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Hurtigruten announces it will ban single-use plastics by July 2018

Author: Josh Stephenson

Published on:

Updated on:

Hurtigruten’s announcement is part of a growing focus to tackle environmental issues in the cruise industry

Hurtigruten’s announcement is part of a growing focus to tackle environmental issues in the cruise industry

There’s a war going on. Not that one. Or that one. And – at the time of writing – that one either. No, this is a war which is being raged in the supermarkets, kitchens and offices across our country. The war on plastic.

As the world continues to wake up to the dangers caused by climate change and the polluting effect that plastic has on the world’s oceans and rivers, there is more pressure than ever to do something about our over-reliance on plastic.

Just today it was announced that 42 major companies – from Aldi to Lidl to Coca-Cola to Unilever – have joined forces to sign the UK Plastics Pact which aims to eliminate unnecessary single-use plastic packaging completely by 2025. As well as making sure that 100 per cent of plastic packaging produced is reusable, recyclable or compostable.

And on the back of this, Hurtigruten, one of the world leaders in expedition cruising, have announced that by July 2, 2018, all unnecessary single-use plastics will have been removed from their ships.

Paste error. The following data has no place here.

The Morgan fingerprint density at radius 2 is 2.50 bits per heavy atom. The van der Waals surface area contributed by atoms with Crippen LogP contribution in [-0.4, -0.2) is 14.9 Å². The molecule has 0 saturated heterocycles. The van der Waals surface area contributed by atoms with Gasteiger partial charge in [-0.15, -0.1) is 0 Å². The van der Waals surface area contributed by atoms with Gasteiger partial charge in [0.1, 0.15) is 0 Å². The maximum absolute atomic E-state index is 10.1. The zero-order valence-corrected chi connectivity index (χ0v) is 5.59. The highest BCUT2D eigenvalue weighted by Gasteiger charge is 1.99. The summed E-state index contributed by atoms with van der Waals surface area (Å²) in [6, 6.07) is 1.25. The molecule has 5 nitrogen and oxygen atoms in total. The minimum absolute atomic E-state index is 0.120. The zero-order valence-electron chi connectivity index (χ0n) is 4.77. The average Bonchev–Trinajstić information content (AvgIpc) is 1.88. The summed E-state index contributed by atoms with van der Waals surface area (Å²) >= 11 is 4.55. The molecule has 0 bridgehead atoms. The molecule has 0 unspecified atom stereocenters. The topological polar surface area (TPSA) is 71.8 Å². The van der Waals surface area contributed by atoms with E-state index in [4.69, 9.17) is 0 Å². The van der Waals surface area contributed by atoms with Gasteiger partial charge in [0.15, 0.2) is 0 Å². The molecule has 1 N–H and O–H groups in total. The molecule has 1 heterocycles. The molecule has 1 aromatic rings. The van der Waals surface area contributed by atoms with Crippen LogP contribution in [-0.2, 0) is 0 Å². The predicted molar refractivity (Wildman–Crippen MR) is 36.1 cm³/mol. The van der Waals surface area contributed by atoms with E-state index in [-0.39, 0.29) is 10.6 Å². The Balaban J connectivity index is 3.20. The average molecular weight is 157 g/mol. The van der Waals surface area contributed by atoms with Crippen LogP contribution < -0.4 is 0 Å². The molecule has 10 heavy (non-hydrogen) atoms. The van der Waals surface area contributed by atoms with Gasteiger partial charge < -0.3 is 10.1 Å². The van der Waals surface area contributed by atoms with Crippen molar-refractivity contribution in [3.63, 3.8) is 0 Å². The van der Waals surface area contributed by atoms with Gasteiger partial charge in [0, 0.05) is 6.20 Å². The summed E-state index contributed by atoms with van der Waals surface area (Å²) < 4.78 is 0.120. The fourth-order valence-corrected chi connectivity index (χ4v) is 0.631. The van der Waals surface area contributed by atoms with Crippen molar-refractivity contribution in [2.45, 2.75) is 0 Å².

“At Hurtigruten, we have focused on the problem with plastic pollution for years. There is a lot of talk about the impact plastic has on our oceans. But it’s time to take action. By getting rid of single-use plastic on board all ships already by this summer, we will hopefully get others to follow. It is possible to act now, and the oceans do not deserve more hesitation,” says Hurtigruten CEO, Daniel Skjeldam.

This means that plastic straws are replaced by metal straws, stir pins will no longer be used – the same goes for glasses wrapped in plastic, plastic cutlery, plastic bags, plastic lids on coffee cups, plastic toothpicks, plastic aprons, single-use packaging of butter and all other single-use plastic items that Hurtigruten’s 400,000 guests and 2,500 employees encounter on a day to day basis.

“Plastic pollution is the single biggest threat our oceans. Hurtigruten operates in some of the most vulnerable areas in the world. This means that we carry a special responsibility to protect these areas for the local population and future generations of explorers. Every year, Hurtigruten guests and employees cleans tons of plastic from beaches in the areas we operate. We witness the plastic pollution problem on a daily basis,” explains Skjeldam.

“No one can win the war on plastic alone without allies. This is why we implement high demands on our suppliers. Our goal is to become the world’s first plastic free shipping company. This is our first step.”